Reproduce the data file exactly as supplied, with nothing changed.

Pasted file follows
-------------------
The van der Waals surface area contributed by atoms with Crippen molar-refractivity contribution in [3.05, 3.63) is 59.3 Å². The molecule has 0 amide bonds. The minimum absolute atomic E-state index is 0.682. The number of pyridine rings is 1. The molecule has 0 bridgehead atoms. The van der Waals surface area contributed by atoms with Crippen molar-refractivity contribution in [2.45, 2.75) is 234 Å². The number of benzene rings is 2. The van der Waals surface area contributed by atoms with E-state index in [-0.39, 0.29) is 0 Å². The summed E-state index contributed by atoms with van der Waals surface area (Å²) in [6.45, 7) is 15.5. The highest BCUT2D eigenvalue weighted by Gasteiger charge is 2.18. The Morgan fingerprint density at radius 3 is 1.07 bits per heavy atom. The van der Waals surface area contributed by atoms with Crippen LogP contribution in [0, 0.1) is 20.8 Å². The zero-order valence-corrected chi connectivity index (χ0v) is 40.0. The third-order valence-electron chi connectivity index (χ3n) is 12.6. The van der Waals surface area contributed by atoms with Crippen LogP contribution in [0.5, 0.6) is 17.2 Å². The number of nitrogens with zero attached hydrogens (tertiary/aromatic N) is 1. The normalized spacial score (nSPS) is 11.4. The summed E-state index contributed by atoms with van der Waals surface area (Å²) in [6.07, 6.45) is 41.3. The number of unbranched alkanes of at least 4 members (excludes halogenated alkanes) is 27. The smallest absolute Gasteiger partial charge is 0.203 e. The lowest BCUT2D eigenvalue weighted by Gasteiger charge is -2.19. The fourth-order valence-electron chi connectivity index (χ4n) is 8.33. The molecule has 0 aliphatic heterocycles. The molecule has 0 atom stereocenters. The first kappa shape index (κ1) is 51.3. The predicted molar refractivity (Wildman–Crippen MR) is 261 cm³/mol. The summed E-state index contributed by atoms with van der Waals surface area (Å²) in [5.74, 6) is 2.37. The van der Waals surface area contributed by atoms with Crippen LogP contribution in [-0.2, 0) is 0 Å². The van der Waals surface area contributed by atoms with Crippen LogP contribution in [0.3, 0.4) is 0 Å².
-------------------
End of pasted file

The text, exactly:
The van der Waals surface area contributed by atoms with Crippen molar-refractivity contribution in [3.05, 3.63) is 59.3 Å². The molecule has 0 amide bonds. The minimum absolute atomic E-state index is 0.682. The number of pyridine rings is 1. The molecule has 0 bridgehead atoms. The van der Waals surface area contributed by atoms with Crippen molar-refractivity contribution in [2.45, 2.75) is 234 Å². The number of benzene rings is 2. The van der Waals surface area contributed by atoms with E-state index in [-0.39, 0.29) is 0 Å². The summed E-state index contributed by atoms with van der Waals surface area (Å²) in [6.45, 7) is 15.5. The highest BCUT2D eigenvalue weighted by Gasteiger charge is 2.18. The Morgan fingerprint density at radius 3 is 1.07 bits per heavy atom. The van der Waals surface area contributed by atoms with Crippen LogP contribution in [0, 0.1) is 20.8 Å². The zero-order valence-corrected chi connectivity index (χ0v) is 40.0. The third-order valence-electron chi connectivity index (χ3n) is 12.6. The van der Waals surface area contributed by atoms with Crippen LogP contribution in [0.5, 0.6) is 17.2 Å². The number of nitrogens with zero attached hydrogens (tertiary/aromatic N) is 1. The normalized spacial score (nSPS) is 11.4. The summed E-state index contributed by atoms with van der Waals surface area (Å²) in [6.07, 6.45) is 41.3. The number of unbranched alkanes of at least 4 members (excludes halogenated alkanes) is 27. The smallest absolute Gasteiger partial charge is 0.203 e. The lowest BCUT2D eigenvalue weighted by Gasteiger charge is -2.19. The fourth-order valence-electron chi connectivity index (χ4n) is 8.33. The molecule has 0 aliphatic heterocycles. The molecule has 0 atom stereocenters. The first kappa shape index (κ1) is 51.3. The predicted molar refractivity (Wildman–Crippen MR) is 261 cm³/mol. The summed E-state index contributed by atoms with van der Waals surface area (Å²) in [5.74, 6) is 2.37. The van der Waals surface area contributed by atoms with Crippen LogP contribution in [-0.2, 0) is 0 Å². The van der Waals surface area contributed by atoms with Crippen LogP contribution in [0.3, 0.4) is 0 Å².